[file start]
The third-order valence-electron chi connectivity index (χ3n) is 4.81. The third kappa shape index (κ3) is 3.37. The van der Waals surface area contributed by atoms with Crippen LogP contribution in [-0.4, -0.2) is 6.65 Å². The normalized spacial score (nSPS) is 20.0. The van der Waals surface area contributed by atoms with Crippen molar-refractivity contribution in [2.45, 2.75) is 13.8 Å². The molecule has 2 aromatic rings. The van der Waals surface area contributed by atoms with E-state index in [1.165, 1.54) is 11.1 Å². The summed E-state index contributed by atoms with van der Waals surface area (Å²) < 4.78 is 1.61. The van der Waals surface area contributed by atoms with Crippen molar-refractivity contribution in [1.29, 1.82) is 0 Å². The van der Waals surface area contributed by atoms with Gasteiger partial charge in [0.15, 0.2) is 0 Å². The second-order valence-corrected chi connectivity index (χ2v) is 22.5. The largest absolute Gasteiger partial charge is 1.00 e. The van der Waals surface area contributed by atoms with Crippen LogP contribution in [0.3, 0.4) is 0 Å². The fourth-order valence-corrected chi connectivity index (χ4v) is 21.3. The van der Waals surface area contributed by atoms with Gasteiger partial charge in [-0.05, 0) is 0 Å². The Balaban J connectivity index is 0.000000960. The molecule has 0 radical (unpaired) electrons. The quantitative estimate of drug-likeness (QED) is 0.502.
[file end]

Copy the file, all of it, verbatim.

The third-order valence-electron chi connectivity index (χ3n) is 4.81. The third kappa shape index (κ3) is 3.37. The van der Waals surface area contributed by atoms with Crippen LogP contribution in [-0.4, -0.2) is 6.65 Å². The normalized spacial score (nSPS) is 20.0. The van der Waals surface area contributed by atoms with Crippen molar-refractivity contribution in [2.45, 2.75) is 13.8 Å². The molecule has 2 aromatic rings. The van der Waals surface area contributed by atoms with E-state index in [1.165, 1.54) is 11.1 Å². The summed E-state index contributed by atoms with van der Waals surface area (Å²) < 4.78 is 1.61. The van der Waals surface area contributed by atoms with Crippen molar-refractivity contribution in [1.29, 1.82) is 0 Å². The van der Waals surface area contributed by atoms with Gasteiger partial charge in [0.15, 0.2) is 0 Å². The second-order valence-corrected chi connectivity index (χ2v) is 22.5. The largest absolute Gasteiger partial charge is 1.00 e. The van der Waals surface area contributed by atoms with Crippen LogP contribution in [0.3, 0.4) is 0 Å². The fourth-order valence-corrected chi connectivity index (χ4v) is 21.3. The van der Waals surface area contributed by atoms with Gasteiger partial charge in [-0.05, 0) is 0 Å². The Balaban J connectivity index is 0.000000960. The molecule has 0 radical (unpaired) electrons. The quantitative estimate of drug-likeness (QED) is 0.502.